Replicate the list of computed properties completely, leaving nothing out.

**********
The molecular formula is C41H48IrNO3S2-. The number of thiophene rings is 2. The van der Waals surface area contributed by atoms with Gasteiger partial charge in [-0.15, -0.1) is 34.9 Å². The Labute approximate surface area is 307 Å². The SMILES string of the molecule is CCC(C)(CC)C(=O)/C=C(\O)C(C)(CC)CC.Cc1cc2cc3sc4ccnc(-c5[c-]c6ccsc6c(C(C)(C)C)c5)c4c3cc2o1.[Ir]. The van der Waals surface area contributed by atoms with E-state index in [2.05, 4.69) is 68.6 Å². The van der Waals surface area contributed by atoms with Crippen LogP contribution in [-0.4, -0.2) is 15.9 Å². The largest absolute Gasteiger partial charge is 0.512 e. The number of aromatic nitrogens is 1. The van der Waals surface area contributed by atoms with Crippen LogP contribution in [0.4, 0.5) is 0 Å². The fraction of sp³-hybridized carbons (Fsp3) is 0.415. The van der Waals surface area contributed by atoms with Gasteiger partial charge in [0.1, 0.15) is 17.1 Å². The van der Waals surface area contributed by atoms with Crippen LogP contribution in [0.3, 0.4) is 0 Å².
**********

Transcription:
The molecular formula is C41H48IrNO3S2-. The number of thiophene rings is 2. The van der Waals surface area contributed by atoms with Gasteiger partial charge in [-0.15, -0.1) is 34.9 Å². The Labute approximate surface area is 307 Å². The SMILES string of the molecule is CCC(C)(CC)C(=O)/C=C(\O)C(C)(CC)CC.Cc1cc2cc3sc4ccnc(-c5[c-]c6ccsc6c(C(C)(C)C)c5)c4c3cc2o1.[Ir]. The van der Waals surface area contributed by atoms with E-state index in [2.05, 4.69) is 68.6 Å². The van der Waals surface area contributed by atoms with Crippen LogP contribution in [-0.4, -0.2) is 15.9 Å². The largest absolute Gasteiger partial charge is 0.512 e. The number of aromatic nitrogens is 1. The van der Waals surface area contributed by atoms with Crippen LogP contribution in [0.4, 0.5) is 0 Å². The fraction of sp³-hybridized carbons (Fsp3) is 0.415. The van der Waals surface area contributed by atoms with Gasteiger partial charge in [0.1, 0.15) is 17.1 Å². The van der Waals surface area contributed by atoms with Crippen LogP contribution in [0.3, 0.4) is 0 Å².